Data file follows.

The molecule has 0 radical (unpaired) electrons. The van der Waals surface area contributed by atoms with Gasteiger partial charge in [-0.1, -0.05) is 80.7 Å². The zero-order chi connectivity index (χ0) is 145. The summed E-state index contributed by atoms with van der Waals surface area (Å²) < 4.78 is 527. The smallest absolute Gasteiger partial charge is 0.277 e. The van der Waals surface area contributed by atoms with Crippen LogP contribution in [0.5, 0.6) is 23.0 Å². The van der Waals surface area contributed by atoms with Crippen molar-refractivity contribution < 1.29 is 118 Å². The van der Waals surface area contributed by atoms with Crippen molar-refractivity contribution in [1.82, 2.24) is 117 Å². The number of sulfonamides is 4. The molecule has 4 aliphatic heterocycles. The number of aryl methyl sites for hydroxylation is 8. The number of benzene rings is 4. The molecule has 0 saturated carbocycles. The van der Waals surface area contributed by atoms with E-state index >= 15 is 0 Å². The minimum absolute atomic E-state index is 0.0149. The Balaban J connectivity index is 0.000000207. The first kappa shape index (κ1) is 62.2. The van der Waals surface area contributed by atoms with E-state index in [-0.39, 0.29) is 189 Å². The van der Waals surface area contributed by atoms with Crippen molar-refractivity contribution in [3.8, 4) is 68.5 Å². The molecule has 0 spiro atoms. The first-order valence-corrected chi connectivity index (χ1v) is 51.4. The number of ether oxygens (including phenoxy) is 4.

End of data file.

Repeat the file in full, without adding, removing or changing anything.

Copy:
The molecule has 0 radical (unpaired) electrons. The van der Waals surface area contributed by atoms with Gasteiger partial charge in [-0.1, -0.05) is 80.7 Å². The zero-order chi connectivity index (χ0) is 145. The summed E-state index contributed by atoms with van der Waals surface area (Å²) < 4.78 is 527. The smallest absolute Gasteiger partial charge is 0.277 e. The van der Waals surface area contributed by atoms with Crippen LogP contribution in [0.5, 0.6) is 23.0 Å². The van der Waals surface area contributed by atoms with Crippen molar-refractivity contribution < 1.29 is 118 Å². The van der Waals surface area contributed by atoms with Crippen molar-refractivity contribution in [1.82, 2.24) is 117 Å². The number of sulfonamides is 4. The molecule has 4 aliphatic heterocycles. The number of aryl methyl sites for hydroxylation is 8. The number of benzene rings is 4. The molecule has 0 saturated carbocycles. The van der Waals surface area contributed by atoms with E-state index >= 15 is 0 Å². The minimum absolute atomic E-state index is 0.0149. The Balaban J connectivity index is 0.000000207. The first kappa shape index (κ1) is 62.2. The van der Waals surface area contributed by atoms with E-state index in [-0.39, 0.29) is 189 Å². The van der Waals surface area contributed by atoms with Crippen molar-refractivity contribution in [3.8, 4) is 68.5 Å². The molecule has 0 spiro atoms. The first-order valence-corrected chi connectivity index (χ1v) is 51.4. The number of ether oxygens (including phenoxy) is 4.